The Effects of Shiatsu on Lower Back Pain

Brady LH, Henry K, Luth JF 2nd, Casper-Bruett KK. Drake University, USA.

J Holist Nurs. 2001 Mar;19(1):57-70.

Shiatsu was used as an intervention in this study of 66 individuals complaining of lower back pain. Each individual was measured on state/trait anxiety and pain level before and after four shiatsu treatments. Each subject was then called 2 days following each treatment and asked to quantify the level of pain. Both pain and anxiety decreased significantly over time. Extraneous variables such as gender, age, gender of therapist, length of history with lower back pain, and medications taken for lower back pain did not alter the significant results. These subjects would recommend shiatsu massage for others suffering from lower back pain and indicated the treatments decreased the major inconveniences they experienced with their lower back pain.

PMID: 11847714 [PubMed -indexed for MEDLINE]

The Effect of Shiatsu Massage on Pain Reduction in Burn Patients

Mohades Ardabili F, Purhajari S, Najafi T, Haghani H. The Effect of Shiatsu Massage on Pain Reduction in Burn Patients. World J Plast Surg 2014;3(2):115-118.

CONCLUSION

According to our data, shiatsu method over both hands and legs were effective in pain reduction and can be recommended together with analgesics to decrease the dose.

Shiatsu as an adjuvant therapy for depression in patients with Alzheimer’s disease: A pilot study

Giuseppe Lanza, Stellla Silvia Centonze, Gera Destro, Veronica Vella, Maria Bellomo, Manuela Pennisi, Rita Bella, Domenico Ciavardelli

CONCLUSION

The combination of Shiatsu and physical activity improved depression in AD patients compared to physical activity alone.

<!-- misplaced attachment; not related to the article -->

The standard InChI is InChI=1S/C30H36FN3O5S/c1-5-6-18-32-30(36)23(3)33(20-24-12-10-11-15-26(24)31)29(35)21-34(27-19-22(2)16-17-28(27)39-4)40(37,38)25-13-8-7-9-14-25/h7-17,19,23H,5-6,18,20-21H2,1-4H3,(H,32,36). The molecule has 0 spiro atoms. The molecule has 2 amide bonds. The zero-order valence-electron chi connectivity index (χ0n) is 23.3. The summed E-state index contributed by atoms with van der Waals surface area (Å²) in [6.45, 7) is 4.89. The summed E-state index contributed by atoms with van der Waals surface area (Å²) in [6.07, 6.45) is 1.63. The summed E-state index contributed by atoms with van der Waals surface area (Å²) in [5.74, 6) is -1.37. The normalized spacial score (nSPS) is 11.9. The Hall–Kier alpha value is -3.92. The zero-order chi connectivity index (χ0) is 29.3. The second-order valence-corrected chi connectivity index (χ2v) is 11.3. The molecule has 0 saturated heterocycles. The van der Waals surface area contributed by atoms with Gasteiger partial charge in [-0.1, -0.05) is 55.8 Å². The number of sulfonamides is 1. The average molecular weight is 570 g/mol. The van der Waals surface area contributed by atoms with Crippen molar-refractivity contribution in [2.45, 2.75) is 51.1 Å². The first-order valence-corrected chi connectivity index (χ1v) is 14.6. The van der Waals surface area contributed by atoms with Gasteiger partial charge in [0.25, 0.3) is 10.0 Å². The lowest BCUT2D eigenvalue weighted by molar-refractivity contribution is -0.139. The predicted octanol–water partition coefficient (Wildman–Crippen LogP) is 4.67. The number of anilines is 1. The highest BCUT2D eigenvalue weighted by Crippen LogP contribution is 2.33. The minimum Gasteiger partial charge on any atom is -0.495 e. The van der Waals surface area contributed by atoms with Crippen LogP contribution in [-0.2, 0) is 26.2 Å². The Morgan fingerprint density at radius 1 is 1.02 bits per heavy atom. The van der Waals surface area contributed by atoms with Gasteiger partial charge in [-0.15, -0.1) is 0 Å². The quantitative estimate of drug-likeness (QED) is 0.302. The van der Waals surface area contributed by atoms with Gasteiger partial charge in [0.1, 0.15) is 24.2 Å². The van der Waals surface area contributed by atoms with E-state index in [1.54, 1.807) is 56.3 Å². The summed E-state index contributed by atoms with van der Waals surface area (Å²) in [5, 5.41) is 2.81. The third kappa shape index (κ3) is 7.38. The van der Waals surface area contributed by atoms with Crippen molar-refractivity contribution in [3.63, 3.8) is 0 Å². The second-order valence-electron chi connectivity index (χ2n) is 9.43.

Read more on ScienceDirect.com website. 

PAPER ABSTRACTS:

The Role of Shiatsu in Palliative Care

Complement Ther Nurs Midwifery. 1995 Apr;1(2):51-8.  Stevensen C.

Abstract

Shiatsu is a form of Japanese massage, working on the meridian system of the body; the energetic pathways along which the acupuncture points are placed. The theory for shiatsu is based in the system of traditional Chinese medicine, understood in China for over 2000 years. Shiatsu can be valuable for reintegrating the body, mind and spirit, helping with the general energy level of the body as well as specific symptoms. Its role in western palliative care is little studied to date. This paper explores the potential benefits of shiatsu in this setting and cites a case example where it has been beneficial. Feelings of deep relaxation, support and increased vitality are common following a shiatsu treatment. The method, strength and frequency of treatment can be varied to suit individual need. Shiatsu should be considered when thinking of complementary methods of support in palliative care.

The potential of complementary and alternative medicine in promoting well-being and critical health literacy: a prospective, observational study of shiatsu.

Long AF1 2009 Jun 18;9:19. doi: 10.1186/1472-6882-9-19.

Background: The potential contribution of complementary and alternative medicine (CAM) modalities to promote and support critical health literacy has not received substantial attention within either the health promotion or the CAM literature. This paper explores the potential of one CAM modality, shiatsu, in promoting well-being and critical health literacy.

Methods: Data are drawn from a longitudinal, 6 months observational, pragmatic study of the effects and experience of shiatsu within three European countries (Austria, Spain and the UK). Client postal questionnaires included: advice received, changes made 6 months later, clients ‘hopes’ from having shiatsu and features of the client-practitioner relationship.

Result: At baseline, three-quarters of clients (n = 633) received advice, on exercise, diet, posture, points to work on at home or other ways of self-care. At 6 months follow-up, about four-fifths reported making changes to their lifestyle ‘as a result of having shiatsu treatment’, including taking more rest and relaxation or exercise, changing their diet, reducing time at work and other changes such as increased body/mind awareness and levels of confidence and resolve. Building on the findings, an explanatory model of possible ways that a CAM therapy could contribute to health promotion is presented to guide future research, both within and beyond CAM.

Conclusion: Supporting individuals to take control of their self-care requires advice-giving within a supportive treatment context and practitioner relationship, with clients who are open to change and committed to maintaining their health. CAM modalities may have an important role to play in this endeavour.